Do I still have to pay those deemed uncollectable off, even after 10 years? 21 Answers as of August 08, 2013

I had a Chapter 13 bankruptcy almost 13 years ago. I was unable to complete the payment plan and it was deemed uncollectable. Trying to sell my house and a title search shows a tax lien, and a 2nd mortgage amount- both of which I thought was taken care of by the Chapter 13.

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Law Office of Thomas C. Phipps | Thomas C Phipps
You will have to check with your bankruptcy attorney and see if they were paid off.
Answer Applies to: Missouri
Replied: 8/8/2013
Colorado Legal Solutions
Colorado Legal Solutions | Stephen Harkess
Liens are only taken care of if properly addressed in a successful Chapter 13. Unless the liens have expired, they are still attached to your house.
Answer Applies to: Colorado
Replied: 8/8/2013
Janet A. Lawson Bankruptcy Attorney
Janet A. Lawson Bankruptcy Attorney | Janet Lawson
A ch13 that is dismissed does not clean up anything. You have to deal with the liens.
Answer Applies to: California
Replied: 8/8/2013
Stephens Gourley & Bywater | David A. Stephens
If you did not complete your chapter 13 plan it may not have discharged the tax lien. The same would be true of the second mortgage. You would have to review you plan and payment history to know whether they were paid off.
Answer Applies to: Nevada
Replied: 8/8/2013
Law Office of Susan G. Taylor
Law Office of Susan G. Taylor | Susan G. Taylor
If you didn't successfully complete the chapter 13, it's as if you never filed it.
Answer Applies to: Texas
Replied: 8/8/2013
    Charles Schneider, P.C.
    Charles Schneider, P.C. | Charles J. Schneider
    There is really no such thing as being deemed uncollectable in the law. That sounds like an accounting term.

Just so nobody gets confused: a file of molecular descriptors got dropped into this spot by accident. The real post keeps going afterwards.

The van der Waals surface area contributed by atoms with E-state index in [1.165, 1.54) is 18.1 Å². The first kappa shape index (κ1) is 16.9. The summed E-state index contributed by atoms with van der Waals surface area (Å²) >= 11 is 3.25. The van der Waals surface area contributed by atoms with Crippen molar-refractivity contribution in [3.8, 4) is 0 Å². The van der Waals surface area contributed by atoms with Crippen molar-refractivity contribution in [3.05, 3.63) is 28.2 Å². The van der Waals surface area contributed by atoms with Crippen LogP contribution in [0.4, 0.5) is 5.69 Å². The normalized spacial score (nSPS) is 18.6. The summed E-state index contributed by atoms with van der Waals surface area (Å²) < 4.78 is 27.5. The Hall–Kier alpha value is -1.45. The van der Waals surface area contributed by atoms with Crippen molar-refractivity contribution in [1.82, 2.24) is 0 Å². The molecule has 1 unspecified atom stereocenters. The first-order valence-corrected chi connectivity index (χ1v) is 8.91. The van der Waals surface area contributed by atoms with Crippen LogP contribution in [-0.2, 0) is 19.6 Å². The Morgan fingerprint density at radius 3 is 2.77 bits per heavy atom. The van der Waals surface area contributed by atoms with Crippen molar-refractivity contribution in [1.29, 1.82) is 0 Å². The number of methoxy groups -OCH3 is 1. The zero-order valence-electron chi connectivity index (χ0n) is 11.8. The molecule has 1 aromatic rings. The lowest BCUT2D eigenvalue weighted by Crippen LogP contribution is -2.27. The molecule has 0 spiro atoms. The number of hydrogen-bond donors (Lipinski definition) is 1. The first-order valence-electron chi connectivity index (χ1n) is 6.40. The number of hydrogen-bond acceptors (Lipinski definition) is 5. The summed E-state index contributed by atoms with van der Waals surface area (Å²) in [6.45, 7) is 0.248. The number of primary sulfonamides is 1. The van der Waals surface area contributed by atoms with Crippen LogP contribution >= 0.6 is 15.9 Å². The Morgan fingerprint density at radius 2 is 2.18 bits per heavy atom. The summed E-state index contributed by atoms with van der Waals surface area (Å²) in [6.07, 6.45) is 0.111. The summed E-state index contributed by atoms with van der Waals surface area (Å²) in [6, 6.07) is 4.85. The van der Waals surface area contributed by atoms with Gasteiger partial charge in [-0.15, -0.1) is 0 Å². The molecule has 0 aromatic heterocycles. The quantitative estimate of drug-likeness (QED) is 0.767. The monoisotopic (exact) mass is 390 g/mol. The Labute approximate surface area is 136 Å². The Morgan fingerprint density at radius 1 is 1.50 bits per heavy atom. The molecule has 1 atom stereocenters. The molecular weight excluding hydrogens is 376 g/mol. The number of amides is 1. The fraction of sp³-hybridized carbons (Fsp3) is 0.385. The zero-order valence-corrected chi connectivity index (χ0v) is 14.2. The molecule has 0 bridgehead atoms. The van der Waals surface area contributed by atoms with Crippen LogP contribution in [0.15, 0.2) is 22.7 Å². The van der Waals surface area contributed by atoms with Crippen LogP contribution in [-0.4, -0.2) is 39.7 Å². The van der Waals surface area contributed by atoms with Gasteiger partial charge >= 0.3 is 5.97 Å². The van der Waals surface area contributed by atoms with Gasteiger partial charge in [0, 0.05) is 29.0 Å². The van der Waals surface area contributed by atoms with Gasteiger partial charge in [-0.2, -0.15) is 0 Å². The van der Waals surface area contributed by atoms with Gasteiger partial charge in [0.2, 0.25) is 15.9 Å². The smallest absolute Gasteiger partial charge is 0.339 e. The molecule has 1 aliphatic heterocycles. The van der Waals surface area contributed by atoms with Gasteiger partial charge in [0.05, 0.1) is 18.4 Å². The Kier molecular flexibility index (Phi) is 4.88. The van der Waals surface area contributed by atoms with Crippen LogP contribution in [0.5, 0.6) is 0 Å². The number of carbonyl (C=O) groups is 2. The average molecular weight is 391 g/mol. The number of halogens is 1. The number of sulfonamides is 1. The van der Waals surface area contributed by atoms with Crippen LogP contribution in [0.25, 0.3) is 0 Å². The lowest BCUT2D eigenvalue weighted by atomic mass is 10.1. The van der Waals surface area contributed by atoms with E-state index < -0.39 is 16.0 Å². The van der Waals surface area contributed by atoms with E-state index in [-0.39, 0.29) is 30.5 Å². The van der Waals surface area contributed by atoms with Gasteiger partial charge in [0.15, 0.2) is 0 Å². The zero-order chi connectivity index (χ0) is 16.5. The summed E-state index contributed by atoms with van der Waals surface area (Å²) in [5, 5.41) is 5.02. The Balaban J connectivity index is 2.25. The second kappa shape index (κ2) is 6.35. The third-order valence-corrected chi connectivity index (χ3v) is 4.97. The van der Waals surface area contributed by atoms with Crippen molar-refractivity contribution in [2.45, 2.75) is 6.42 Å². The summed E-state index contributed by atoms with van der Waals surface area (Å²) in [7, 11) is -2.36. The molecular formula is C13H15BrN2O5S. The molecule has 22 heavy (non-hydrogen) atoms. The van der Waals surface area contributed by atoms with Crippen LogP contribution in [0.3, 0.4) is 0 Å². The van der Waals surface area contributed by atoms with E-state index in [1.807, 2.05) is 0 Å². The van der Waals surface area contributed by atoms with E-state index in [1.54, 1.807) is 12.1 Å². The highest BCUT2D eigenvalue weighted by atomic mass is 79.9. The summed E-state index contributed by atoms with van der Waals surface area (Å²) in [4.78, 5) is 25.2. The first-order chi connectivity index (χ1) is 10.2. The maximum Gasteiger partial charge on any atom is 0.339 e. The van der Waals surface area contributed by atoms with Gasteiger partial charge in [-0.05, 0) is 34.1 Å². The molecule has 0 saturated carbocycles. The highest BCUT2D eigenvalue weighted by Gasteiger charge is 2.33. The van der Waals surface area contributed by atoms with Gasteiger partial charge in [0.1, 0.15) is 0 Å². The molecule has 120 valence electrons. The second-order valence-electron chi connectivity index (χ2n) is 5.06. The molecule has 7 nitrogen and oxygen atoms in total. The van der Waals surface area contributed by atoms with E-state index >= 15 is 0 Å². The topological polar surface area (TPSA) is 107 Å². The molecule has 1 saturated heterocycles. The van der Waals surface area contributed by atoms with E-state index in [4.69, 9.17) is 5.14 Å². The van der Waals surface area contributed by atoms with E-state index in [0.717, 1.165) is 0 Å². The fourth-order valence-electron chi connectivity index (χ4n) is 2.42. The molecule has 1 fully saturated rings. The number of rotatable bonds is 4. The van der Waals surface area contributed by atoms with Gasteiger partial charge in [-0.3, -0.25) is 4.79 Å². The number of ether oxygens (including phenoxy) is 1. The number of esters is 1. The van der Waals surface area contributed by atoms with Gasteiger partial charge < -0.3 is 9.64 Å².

Answer Applies to: Michigan
    Replied: 8/8/2013
    Bird & VanDyke, Inc.
    Bird & VanDyke, Inc. | David VanDyke
    Either you received a bankruptcy discharge or you did not. From what you are saying you did not complete your chapter 13 plan so you did not receive a discharge. You still owe these debts. They are most likely judgments that are showing up on public records. If the second mortgage is on the home you are trying to sell you still owe this money and to sell the home you must pay this. Most likely, in your chapter 13 you tried to strip the second mortgage but if you did not receive a discharge it is still there. You can only obtain bankruptcy relief if you complete the bankruptcy.
    Answer Applies to: California
    Replied: 8/8/2013
    The Law Offices of Deborah Ann Stencel | Deborah A. Stencel
    If you did not complete the 13 and receive a discharge the liens are likely still valid.
    Answer Applies to: Wisconsin
    Replied: 8/8/2013
    Law Office of Stuart M. Nachbar, P.C.
    Law Office of Stuart M. Nachbar, P.C. | Stuart M. Nachbar